Without a word the Baron swept aside the tent flap and departed. The two brooded in silence for a moment. "What if he'Âs right Elaine? Have I risked your life, our lives for nothing?"
"Elling, I know one thing, I don'Ât trust that man. And you shouldn't take anything he says as true."Â Elaine pulled Elling down to her and took his head in her hands forcing him to look at her. "ÂI do know you Elling. I know that until you find out if this Forsaken claiming to be David is or was your brother you won'Ât be content."Â Elling continued to look his wife in the eye and slowly nodded as what she was saying started to register. Quietly he kissed his wife on the forehead and eased her back on the cot. He sat beside her silently cleaning and sharpening his blades until her breathing steadied with sleep. Testing the sharpness of a dagger he mumbled under his breath, "ÂWhether or not the Forsaken can be trusted is not the question. What will I do if he is my brother?"
A scratching at the tent flap awaked Elling. He had dozed off. The strain of the battle and the subsequent magical healing had taken more of a toll than he realized. Instead of answering the 'Âknock'Â he instead sheathed his knives and exited the tent. A soldier in the livery of the Argent Dawn stood outside. "Commander Valorfist has requested your presence Master Elling."
Edited by Hrrathul on 11/5/2010 9:47 AM PDT
After a short discussion with the soldier, Elling traveled a short distance and entered the command tent. The commander stood over a table in the center of the tent strewn with maps, inventory sheets, and rosters. The commander looked up and grinned. “Master Elling, thank you for coming. I see though you have come alone. Where is the soldier I sent to fetch you?”
“I persuaded him to stay and guard my wife. We had a bit of trouble with a certain Baron and I wanted to be sure she wouldn’t be disturbed,” Elling replied.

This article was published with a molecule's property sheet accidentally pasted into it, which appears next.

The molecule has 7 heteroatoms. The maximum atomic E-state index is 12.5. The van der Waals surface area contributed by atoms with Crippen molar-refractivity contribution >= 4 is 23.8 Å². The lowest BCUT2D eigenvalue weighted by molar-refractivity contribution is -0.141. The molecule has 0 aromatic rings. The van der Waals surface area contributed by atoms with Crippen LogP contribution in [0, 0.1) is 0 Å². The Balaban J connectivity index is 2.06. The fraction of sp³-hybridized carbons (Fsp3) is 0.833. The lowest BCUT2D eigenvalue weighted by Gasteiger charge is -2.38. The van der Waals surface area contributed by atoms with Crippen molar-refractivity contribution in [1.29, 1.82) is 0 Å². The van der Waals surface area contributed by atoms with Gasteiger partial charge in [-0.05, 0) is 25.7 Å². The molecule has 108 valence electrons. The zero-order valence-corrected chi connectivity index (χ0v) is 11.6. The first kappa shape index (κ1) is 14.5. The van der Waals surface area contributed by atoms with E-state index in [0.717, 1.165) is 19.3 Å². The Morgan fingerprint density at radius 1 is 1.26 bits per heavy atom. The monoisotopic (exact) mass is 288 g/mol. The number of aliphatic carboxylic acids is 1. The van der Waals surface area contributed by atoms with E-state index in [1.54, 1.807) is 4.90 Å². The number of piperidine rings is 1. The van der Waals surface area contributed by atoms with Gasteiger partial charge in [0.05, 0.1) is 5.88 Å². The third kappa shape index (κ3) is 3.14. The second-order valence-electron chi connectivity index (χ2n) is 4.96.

At this the commander’s face darkened. “I assume you’ve met Baron Barov then. He’s been hanging around here for months. Did he ask you to recover his family deeds from the Scholomance?”
“He mentioned something about his family’s estates, but I dismissed him.”
“Good, you have sense and combat prowess. I like that. The Baron as he likes to call himself is no such thing. Legally, his brother Alexi should inherit the Barov estates. But there’s one wrinkle. Well, two wrinkles actually. One is his family lands are in the hands of the undead scourge army and the second is that Alexi is Forsaken.”
“His brother is…” Elling couldn’t say the word.
“Yes Master Elling, Forsaken. The Legion’s plague, that infected the citizens of Lordaeron turning them into beings between death and undeath, split apart not just a kingdom, but families as well. I suspect if you took the time you would find that you are not alone. The plague forever divided mothers from children, husbands from wives, and brothers from brothers. So you are not so unique.”
Silence filled the tent as Elling considered the Commander’s words. “The High Priestess mentioned something. She said that the battle today had something to do with us? With…my brother?”
“In a way yes.” The Commander stepped back towards the table and pointed to a spot on a map. “I took a contingent of my men through the ruined city of Andorhal here,” then he traced his finger northwest, “up to the Bulwark to inquire about the one claiming to be David Trias. The Bulwark is a guard post set up by the Forsaken to guard against the Scourge of the Plaguelands.”
“What do you know of these Forsaken, Commander? I understand you’ve had dealings with them.”
“We’ve had more than just dealings with them, Elling.” The commander emphasized his words by pointing the part of the map that marked the Bulwark. “The Argent Dawn is actively pursuing an alliance with this group of Forsaken. They have taken control of their own destiny. This group has broken free from the Legion and the traitor Prince Arthas. We have even accepted a few of these Forsaken into our ranks. They were once heroes, men we personally knew and fought beside who were caught by the infestation. The plague has forever changed them. There is no doubt of that. But I believe the Forsaken as a whole are no different than any other men struck by tragedy. Some are angry with everyone and everything, some despair, some freely join the very enemy that made them what they are, others seek to make the most of their situation. Each man must choose his path, Elling. It is no different for these than it is for many others affected by tragedy and wars, past and present.”